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My hubby is leaving today and I feel so heartbroken. This is the beginning of our move :(

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  1. #21

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    Oct 2005
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    Quote Originally Posted by erin320:
    Carang- I find this surprising from you. To be so unsympathetic of someone about to move and the nerve of them to miss home & friends. You say you're not being nasty, but your posts reads very much like an attack on her and the US. I know you are incredibly defensive about Hong Kong, but the OP never said anything negative about Hong Kong! Simply that she was going to miss her old life. Very normal and acceptable emotions even from someone who wants the adventure of expat life.
    Sorry but I have to agree with Cara on this.

    OP is coming in with a negative mind set and coming here with a negative mind set and a defeatist attitude is not going to help one iota.

    Yes she's leaving family and friends for an undetermined period, And obviously miss them dearly but with the advent of skype, whatsapp facebook etc etc it's easier to keep in touch than those that made the move say 15-20 years ago etc.

    OP treat this as a new adventure which it's going to be. HK is an easy place to meet friends and keep yourself busy by building up an active social network. The first few months will be tough whilst you're settling in but you'll be just fine.

    Chin up and once you're properly settled I'm sure we'll organize brunches and dinners etc.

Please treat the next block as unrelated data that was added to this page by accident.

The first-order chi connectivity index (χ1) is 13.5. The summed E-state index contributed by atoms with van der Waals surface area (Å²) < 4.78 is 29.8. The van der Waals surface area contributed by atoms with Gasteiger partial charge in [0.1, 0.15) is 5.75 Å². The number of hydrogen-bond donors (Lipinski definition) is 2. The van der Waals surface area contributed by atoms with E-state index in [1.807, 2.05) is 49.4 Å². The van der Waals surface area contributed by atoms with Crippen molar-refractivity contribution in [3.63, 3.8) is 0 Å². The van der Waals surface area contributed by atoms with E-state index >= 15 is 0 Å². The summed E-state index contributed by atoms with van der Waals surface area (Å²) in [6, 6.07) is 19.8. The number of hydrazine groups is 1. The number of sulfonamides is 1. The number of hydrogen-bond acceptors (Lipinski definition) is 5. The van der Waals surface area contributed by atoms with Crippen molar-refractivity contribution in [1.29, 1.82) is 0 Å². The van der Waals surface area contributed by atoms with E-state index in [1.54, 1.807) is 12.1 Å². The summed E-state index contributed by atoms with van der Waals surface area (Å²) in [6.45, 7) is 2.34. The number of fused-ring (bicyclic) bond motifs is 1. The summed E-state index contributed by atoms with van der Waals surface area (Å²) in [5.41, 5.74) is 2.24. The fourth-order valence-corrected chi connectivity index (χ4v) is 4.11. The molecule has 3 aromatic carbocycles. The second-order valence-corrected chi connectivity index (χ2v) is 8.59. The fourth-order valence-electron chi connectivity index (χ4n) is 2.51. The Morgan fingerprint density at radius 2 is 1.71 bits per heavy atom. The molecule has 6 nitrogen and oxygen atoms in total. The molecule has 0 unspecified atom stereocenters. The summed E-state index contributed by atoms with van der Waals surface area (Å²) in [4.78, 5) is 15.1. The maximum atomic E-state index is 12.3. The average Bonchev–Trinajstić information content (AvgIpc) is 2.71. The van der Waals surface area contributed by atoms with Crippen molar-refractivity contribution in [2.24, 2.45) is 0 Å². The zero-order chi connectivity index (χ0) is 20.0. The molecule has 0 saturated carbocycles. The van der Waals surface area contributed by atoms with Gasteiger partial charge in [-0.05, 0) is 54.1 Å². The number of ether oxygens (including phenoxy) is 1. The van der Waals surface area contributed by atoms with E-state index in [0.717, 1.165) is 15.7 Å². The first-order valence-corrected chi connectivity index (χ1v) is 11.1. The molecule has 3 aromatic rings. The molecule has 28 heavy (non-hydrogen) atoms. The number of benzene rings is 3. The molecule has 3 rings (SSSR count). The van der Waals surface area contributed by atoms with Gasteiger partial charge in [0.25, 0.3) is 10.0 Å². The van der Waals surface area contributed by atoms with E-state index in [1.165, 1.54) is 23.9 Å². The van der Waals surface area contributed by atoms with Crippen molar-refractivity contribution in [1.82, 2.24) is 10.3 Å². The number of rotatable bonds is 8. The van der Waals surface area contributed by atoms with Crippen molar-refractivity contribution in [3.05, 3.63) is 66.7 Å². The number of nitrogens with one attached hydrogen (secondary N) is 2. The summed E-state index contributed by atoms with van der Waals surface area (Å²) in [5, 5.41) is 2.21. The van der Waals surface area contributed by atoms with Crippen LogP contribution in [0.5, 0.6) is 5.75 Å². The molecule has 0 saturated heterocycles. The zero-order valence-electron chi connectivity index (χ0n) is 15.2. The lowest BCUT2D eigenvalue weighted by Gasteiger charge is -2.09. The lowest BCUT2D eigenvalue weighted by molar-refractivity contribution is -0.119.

2. #22

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    Actually, regarding positive mental attitude, a short tale of someone here who caved in to negativity.
    A friend I knew here recently came back from her trip home (England) at Christmas and was just wallowing in misery. She'd been here less than a year. On her return to HK in January she was jetlagged, missing her friends & family and would sit posting on Facebook in the early hours of the morning how unhappy she was and moaning about HK.
    What didn't help were the friends back in England who pretty much begged her to come back. She ignored invitations from her friends here who really tried to get her out and cheer her up. Anyway, claiming her husband's company wanted him back in the UK, they had moved back to the UK by Easter, I didn't even get a goodbye from her.
    It was a real shame, if she had just let herself get out of that mindset I am convinced she'd be having a ball. (convinced because I'm sure a lot of us have moments where we'd just jack it all in and go, but we get past it)

    Molie, carang and bookblogger like this.

  3. #23

    Join Date
    Feb 2007
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    Quote Originally Posted by erin320:
    Carang- I find this surprising from you. To be so unsympathetic of someone about to move and the nerve of them to miss home & friends. You say you're not being nasty, but your posts reads very much like an attack on her and the US. I know you are incredibly defensive about Hong Kong, but the OP never said anything negative about Hong Kong! Simply that she was going to miss her old life. Very normal and acceptable emotions even from someone who wants the adventure of expat life.
    I'd actually say that I'm with Carang on this one. The OP sounded like a whiny teenager, not a grown woman. I went through exactly the same changes when we moved here, but my husband moved about 8 months before I did, so I can understand the OP's feelings, but not the general sulky adolescent tone. The best advice I can give the OP is that people do this all the time, and like others have noted communications and travel are cheap and easy these days so just get on with it like an adult.

  4. #24